It’s taken Chris MacLellan about three months to prepare himself for this moment, the sorting through of everything that his partner, Bernard Richard Schiffer, left behind when he died March 9 of esophageal cancer at age 83.
There are the memories, unresolved feelings of loss and a sense of emptiness in the Deerfield Beach home they’d shared for 11 years.
There are the surprises, like the handwritten note tucked inside one of Schiffer’s alphabetized address books: “To love someone is to see the face of God.”
“I think Richard intended me to find the note. I think he left it for me,” said MacLellan, 57.
And there’s the legacy. The couple had agreed to let the Sun Sentinel chronicle their final months together in hopes of bringing awareness to the special challenges that lesbian and gay seniors face at the end of life. Since their story, “In Sickness and In Health,“ ran April 13, MacLellan has been overwhelmed by the response.
MacLellan has seen everything from letters of support or condolence to health care institutions pledging policy revisions.
Many who read the couple’s story expressed surprise that health care rights are so connected with marriage rights. Some gay couples said they are now considering marrying, even though they live in states like Florida that do not recognize such unions.
“I appreciate the people who have reached out, the kindness. It’s hard to believe that two ordinary people, who lived in a little house in Deerfield Beach, could make such an impact,” said MacLellan, who works as senior services coordinator for SunServe, a lesbian, gay, bisexual, transgender and questioning social service agency in Wilton Manors.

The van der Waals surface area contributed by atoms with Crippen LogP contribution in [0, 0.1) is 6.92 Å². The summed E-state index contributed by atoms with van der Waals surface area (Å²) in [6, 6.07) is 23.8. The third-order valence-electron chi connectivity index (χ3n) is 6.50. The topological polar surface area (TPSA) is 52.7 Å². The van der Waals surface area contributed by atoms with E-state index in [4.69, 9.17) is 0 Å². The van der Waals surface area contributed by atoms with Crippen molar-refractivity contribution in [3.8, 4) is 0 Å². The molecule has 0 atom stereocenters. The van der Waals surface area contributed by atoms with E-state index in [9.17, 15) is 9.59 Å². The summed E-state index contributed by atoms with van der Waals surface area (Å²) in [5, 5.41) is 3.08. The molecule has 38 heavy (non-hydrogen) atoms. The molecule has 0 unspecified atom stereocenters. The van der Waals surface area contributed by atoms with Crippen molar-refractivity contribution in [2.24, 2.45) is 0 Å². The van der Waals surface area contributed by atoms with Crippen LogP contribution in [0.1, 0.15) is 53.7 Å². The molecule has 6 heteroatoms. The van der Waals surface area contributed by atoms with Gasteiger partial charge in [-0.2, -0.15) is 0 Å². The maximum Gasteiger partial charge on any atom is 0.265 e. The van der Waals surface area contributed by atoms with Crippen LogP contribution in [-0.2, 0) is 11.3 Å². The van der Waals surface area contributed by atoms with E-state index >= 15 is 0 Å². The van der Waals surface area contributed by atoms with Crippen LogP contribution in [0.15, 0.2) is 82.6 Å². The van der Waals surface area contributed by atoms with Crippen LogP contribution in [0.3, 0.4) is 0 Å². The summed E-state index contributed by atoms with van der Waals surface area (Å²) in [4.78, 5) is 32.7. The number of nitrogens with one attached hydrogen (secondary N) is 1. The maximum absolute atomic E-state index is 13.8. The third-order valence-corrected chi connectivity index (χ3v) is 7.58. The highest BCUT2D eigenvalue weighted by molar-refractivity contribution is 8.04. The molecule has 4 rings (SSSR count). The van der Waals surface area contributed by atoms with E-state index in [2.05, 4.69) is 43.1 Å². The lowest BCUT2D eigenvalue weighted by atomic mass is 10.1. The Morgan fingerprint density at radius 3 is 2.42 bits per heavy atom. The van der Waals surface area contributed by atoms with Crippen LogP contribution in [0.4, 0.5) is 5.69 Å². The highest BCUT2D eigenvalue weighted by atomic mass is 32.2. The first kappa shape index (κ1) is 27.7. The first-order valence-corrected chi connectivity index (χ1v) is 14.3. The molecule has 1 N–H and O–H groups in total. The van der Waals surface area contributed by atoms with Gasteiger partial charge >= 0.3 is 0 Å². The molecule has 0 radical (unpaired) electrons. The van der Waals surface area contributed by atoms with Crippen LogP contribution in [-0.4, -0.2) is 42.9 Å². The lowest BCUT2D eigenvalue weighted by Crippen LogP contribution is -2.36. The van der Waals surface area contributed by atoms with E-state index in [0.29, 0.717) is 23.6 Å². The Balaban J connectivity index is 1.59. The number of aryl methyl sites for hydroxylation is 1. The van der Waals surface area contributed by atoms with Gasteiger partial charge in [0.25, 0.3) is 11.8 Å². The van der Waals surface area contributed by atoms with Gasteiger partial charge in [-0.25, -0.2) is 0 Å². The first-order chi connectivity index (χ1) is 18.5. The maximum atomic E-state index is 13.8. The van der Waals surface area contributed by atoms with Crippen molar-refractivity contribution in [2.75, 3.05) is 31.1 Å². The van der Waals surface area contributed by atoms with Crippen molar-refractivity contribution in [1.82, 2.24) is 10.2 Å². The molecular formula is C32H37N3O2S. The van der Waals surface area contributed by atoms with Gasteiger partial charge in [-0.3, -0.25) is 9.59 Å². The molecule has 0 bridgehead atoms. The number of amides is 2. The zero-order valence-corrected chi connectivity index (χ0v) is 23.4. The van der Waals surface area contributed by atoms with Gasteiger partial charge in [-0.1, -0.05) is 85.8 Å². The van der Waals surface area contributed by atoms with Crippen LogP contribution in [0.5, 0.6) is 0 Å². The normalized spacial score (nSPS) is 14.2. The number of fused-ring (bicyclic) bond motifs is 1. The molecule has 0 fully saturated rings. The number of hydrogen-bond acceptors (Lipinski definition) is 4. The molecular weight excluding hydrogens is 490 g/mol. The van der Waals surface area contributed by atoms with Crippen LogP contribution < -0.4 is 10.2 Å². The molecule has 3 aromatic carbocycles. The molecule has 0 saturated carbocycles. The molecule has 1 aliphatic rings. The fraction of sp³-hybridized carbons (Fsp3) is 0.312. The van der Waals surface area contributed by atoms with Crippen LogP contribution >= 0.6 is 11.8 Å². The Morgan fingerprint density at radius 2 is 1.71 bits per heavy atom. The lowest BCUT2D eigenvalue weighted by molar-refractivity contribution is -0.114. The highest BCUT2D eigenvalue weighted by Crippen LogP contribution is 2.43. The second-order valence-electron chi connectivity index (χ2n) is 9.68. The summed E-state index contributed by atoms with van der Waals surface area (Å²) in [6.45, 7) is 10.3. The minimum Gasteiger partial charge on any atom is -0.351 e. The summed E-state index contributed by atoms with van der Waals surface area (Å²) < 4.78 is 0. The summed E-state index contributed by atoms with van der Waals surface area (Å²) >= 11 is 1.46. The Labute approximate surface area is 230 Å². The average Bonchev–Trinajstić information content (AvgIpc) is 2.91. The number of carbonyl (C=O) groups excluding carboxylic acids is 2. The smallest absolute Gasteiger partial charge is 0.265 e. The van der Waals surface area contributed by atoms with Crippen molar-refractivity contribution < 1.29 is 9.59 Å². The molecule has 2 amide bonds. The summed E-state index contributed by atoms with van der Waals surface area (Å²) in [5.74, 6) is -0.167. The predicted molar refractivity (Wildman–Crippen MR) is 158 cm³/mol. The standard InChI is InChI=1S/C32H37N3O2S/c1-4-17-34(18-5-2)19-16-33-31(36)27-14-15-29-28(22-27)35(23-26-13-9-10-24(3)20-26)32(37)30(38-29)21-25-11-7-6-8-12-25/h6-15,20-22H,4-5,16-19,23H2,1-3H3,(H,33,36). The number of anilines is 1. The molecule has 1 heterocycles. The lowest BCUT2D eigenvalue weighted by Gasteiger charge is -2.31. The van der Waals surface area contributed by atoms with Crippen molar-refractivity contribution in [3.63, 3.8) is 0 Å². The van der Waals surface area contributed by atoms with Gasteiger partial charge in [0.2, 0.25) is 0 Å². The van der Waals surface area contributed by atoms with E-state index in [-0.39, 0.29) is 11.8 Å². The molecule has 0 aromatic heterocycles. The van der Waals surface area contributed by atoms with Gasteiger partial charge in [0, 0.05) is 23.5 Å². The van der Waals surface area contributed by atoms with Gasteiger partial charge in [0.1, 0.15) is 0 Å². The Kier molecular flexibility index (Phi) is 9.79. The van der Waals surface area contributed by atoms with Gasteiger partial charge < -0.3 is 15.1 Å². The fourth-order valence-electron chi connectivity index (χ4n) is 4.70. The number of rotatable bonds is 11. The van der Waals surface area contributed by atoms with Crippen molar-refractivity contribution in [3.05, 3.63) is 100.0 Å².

‘Who are you?’
In the story, MacLellan described rushing Schiffer to Broward Health North’s emergency room in September and being ignored by intake staff while they questioned his partner.
“When we first got to the ER, [the medical staff] paid 100 percent attention to Richard and didn’t really acknowledge my presence,” MacLellan said at the time. “When I tried to speak up, and give them more of the full story about what was happening, they said, ‘Who are you?'”
A day after the story’s publication, MacLellan received a call from Broward Health North CEO Pauline Grant.
She invited MacLellan to speak at the hospital’s next management meeting.
“I was disappointed that we didn’t do a better job,” Grant said. “The emergency department is our front door, and we need to treat all of our families and patients with courtesy and respect.”
On May 15, MacLellan sat in a hospital conference room surrounded by almost 50 doctors, nurses and administrators, calmly retelling his experiences and taking questions. The atmosphere was serious but respectful.
“This is not right, and we are taking it as an opportunity to do better,” Grant said at the meeting.
Now, Broward Health North is working with SunServe to design sensitivity training for hospital employees, starting with those in the emergency room. In the past year, SunServe has been training nurses and health care workers in how to best treat LGBT patients, as well as analyze a facility’s practice for bias — such as using only “single, married and divorced” on records. SunServe has certified two assisted-living centers and a home health agency but had never worked with a hospital before, said the agency’s administrative director, Bryan Wilson.
MacLellan will become one of the program’s trainers this summer, working with Broward Health North and other facilities.
There are few formal initiatives to make the health care system more welcoming to gay and lesbian patients, said Catherine Thurston, senior director of programs for SAGE, a national advocacy organization for LGBT elders that has helped train about 4,000 health care providers nationwide. More facilities and providers are willing to take steps, she added, as they recognize gay and lesbian seniors are among their patients.